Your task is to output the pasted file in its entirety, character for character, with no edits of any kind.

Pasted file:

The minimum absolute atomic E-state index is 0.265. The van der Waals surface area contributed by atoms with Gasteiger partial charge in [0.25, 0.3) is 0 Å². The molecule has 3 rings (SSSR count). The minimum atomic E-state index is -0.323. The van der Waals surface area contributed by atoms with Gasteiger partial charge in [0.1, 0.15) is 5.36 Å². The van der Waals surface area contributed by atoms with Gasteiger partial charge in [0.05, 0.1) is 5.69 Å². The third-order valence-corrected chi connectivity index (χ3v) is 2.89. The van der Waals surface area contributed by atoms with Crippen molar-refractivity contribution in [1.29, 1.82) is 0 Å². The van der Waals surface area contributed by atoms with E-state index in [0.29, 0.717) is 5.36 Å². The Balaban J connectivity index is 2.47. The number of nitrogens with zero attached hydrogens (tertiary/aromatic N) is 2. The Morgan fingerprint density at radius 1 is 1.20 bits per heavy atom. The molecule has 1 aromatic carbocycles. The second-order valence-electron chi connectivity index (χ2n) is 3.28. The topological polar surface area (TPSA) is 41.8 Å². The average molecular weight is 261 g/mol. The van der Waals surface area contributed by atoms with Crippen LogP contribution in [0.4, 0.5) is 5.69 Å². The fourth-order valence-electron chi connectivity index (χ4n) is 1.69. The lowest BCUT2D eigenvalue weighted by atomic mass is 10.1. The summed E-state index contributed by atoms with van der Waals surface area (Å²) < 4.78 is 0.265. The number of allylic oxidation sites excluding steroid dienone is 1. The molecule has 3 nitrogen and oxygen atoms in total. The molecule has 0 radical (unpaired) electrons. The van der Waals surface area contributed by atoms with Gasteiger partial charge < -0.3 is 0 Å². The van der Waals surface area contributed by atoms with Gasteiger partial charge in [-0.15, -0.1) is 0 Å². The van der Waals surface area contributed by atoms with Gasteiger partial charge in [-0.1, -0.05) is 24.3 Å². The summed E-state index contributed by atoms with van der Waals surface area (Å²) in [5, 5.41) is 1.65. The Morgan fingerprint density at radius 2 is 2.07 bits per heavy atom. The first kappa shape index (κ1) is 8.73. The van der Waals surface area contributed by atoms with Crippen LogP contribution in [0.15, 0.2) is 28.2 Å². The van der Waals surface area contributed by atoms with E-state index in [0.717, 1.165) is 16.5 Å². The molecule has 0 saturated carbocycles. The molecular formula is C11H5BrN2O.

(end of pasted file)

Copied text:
The minimum absolute atomic E-state index is 0.265. The van der Waals surface area contributed by atoms with Gasteiger partial charge in [0.25, 0.3) is 0 Å². The molecule has 3 rings (SSSR count). The minimum atomic E-state index is -0.323. The van der Waals surface area contributed by atoms with Gasteiger partial charge in [0.1, 0.15) is 5.36 Å². The van der Waals surface area contributed by atoms with Gasteiger partial charge in [0.05, 0.1) is 5.69 Å². The third-order valence-corrected chi connectivity index (χ3v) is 2.89. The van der Waals surface area contributed by atoms with Crippen molar-refractivity contribution in [1.29, 1.82) is 0 Å². The van der Waals surface area contributed by atoms with E-state index in [0.29, 0.717) is 5.36 Å². The Balaban J connectivity index is 2.47. The number of nitrogens with zero attached hydrogens (tertiary/aromatic N) is 2. The Morgan fingerprint density at radius 1 is 1.20 bits per heavy atom. The molecule has 1 aromatic carbocycles. The second-order valence-electron chi connectivity index (χ2n) is 3.28. The topological polar surface area (TPSA) is 41.8 Å². The average molecular weight is 261 g/mol. The van der Waals surface area contributed by atoms with Crippen LogP contribution in [0.4, 0.5) is 5.69 Å². The fourth-order valence-electron chi connectivity index (χ4n) is 1.69. The lowest BCUT2D eigenvalue weighted by atomic mass is 10.1. The summed E-state index contributed by atoms with van der Waals surface area (Å²) < 4.78 is 0.265. The number of allylic oxidation sites excluding steroid dienone is 1. The molecule has 3 nitrogen and oxygen atoms in total. The molecule has 0 radical (unpaired) electrons. The van der Waals surface area contributed by atoms with Gasteiger partial charge < -0.3 is 0 Å². The van der Waals surface area contributed by atoms with Gasteiger partial charge in [-0.15, -0.1) is 0 Å². The van der Waals surface area contributed by atoms with Gasteiger partial charge in [-0.1, -0.05) is 24.3 Å². The summed E-state index contributed by atoms with van der Waals surface area (Å²) in [5, 5.41) is 1.65. The Morgan fingerprint density at radius 2 is 2.07 bits per heavy atom. The first kappa shape index (κ1) is 8.73. The van der Waals surface area contributed by atoms with Crippen LogP contribution in [0.15, 0.2) is 28.2 Å². The van der Waals surface area contributed by atoms with E-state index in [0.717, 1.165) is 16.5 Å². The molecule has 0 saturated carbocycles. The molecular formula is C11H5BrN2O.